-If you need a dog with endless energy and drive you don’t need to look much further than a Mal. There’s a reason they’re the top choice for many working dog venues including but not limited to: law enforcement, customs, detection, military and the bite sports. They are incredibly easy to motivate.

 -They really can be a stunning looking dog. While in the US they are considered separate from the other Belgian varieties their shared genetic heritage causes some gorgeous coat variation within single bloodlines.

-They are endlessly devoted and loyal to their people or person. They desperately want to be with their families and would be completely content to share a skin with you.  They want to be right in your pocket and will make  it happen if they can.

-They are extremely smart and learn incredibly quickly.

-They are very protective. Naturally somewhat suspicious of strangers, the Belgian varieties on the whole can be viewed with some caution by strangers.

 THE BAD

-Their neediness can transition to severe separation anxiety.

-If not instilled early their busy-ness in the house can become problematic. While it’s a myth Malinois don’t have an “off-switch” it does need to be taught and enforced regularly.

-Their protective instincts can become a problem very quickly. You may accidentally turn your new best friend into your only friend.

-They’re mouthy. They love to play but are rather prone to forgetting that their humans can’t tolerate teeth on their skin like another Malinois can. Those jaws are incredibly strong and as a rule they love to alligator snap and prance. If you had to watch your pants with shelties, watch your femur with Malinois.

-While smart, Malinois are not a ‘thinker’ as it were. Their first instinct is always going to be “do” rather than ‘pause and reflect’. They can be difficult to train in that respect as well as putting their own safety at risk. Obedience and extensive training is not optional on this breed.

THE UGLY

-They are high energy. Really, we’re not kidding. Their energy is boundless, exhausting and it needs an outlet. If you don’t give them one, they will make one and we can almost promise you, you won’t like it.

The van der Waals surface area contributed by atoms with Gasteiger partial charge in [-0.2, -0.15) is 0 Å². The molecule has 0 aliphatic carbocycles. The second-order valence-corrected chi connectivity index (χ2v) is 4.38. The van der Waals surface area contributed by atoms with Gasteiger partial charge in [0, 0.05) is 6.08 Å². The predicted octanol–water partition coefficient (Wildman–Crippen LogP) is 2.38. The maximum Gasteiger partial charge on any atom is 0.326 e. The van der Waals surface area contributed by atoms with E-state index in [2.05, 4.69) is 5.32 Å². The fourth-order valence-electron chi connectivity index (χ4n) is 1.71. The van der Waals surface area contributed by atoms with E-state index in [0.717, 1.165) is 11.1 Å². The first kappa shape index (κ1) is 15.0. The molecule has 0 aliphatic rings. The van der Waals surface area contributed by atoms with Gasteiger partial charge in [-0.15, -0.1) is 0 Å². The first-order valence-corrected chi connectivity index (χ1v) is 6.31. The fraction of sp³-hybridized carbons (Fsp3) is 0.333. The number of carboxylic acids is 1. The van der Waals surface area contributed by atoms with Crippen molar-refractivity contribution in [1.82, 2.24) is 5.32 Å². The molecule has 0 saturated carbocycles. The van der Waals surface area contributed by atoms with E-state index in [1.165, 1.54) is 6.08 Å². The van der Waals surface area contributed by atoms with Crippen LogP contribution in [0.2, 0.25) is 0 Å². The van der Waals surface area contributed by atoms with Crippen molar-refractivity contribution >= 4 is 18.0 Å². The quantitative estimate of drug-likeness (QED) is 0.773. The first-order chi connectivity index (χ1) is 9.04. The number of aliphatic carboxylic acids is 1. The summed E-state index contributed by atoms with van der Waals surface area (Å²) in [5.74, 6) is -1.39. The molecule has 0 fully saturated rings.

-They’re the sport/macho dog du jour right now. Unfortunately their versatility and outright power has gathered some notice from people who really can’t handle and shouldn’t have the breed. Many many misguided novices wander into the breed completely unprepared for what they’re up against when transitioning from one of the more easy-going breeds, thinking that their new high-powered canine will help them win.

-Pathological shyness occurs in some lines with regularity.

-We don’t know when, we don’t know where, we don’t know how but somehow they will hurt you or themselves accidentally. They are not a graceful breed.

Strange Breed Quirks:

– There’s something referred to as the Malinois Head Stand. It’s usually against your body as the dog shoves their head into you to the point of nearly falling over on themselves.

-Teeth snapping during play alarms some people but it’s just how they play. Alligator snapping and prancing is totally normal and typical.

 

Border Collie

The kind of people that do well with Border Collies are incredibly active and if not smarter… at least as smart as the dog. A Border Collie is not a dog for someone that wants to hang inside and go on occasional hike. They are a full time commitment that will amuse themselves if not supervised.

Other Breeds Typically Owned: Other Border collies, Papillons, occasionally an ancient Sheltie or a jerky terrier (Typically Jack Russell or Jack Russell mix).

You wil bend to my will, giant naked sheep.

The Good

-Nothing’s smarter than a border collie, according to that obnoxious little list that comes out every year. No one can argue that Border Collies don’t have weird savant style intelligence.

– A well bred Border Collie is a striking dog, whether merle, red, blonde or black and white… they are certainly appealing dogs.

-Athletic. Do I even need to go on? There is a reason you see so many Border Collies in performance sports, They’re fast and they’re accurate.

THE BAD

-That’s a lot of energy. A Border Collie is a dog that keeps going and going and going. We know this is something a lot of Border Collies treasure in the breed but we find it hard to believe that they never wish for an off switch.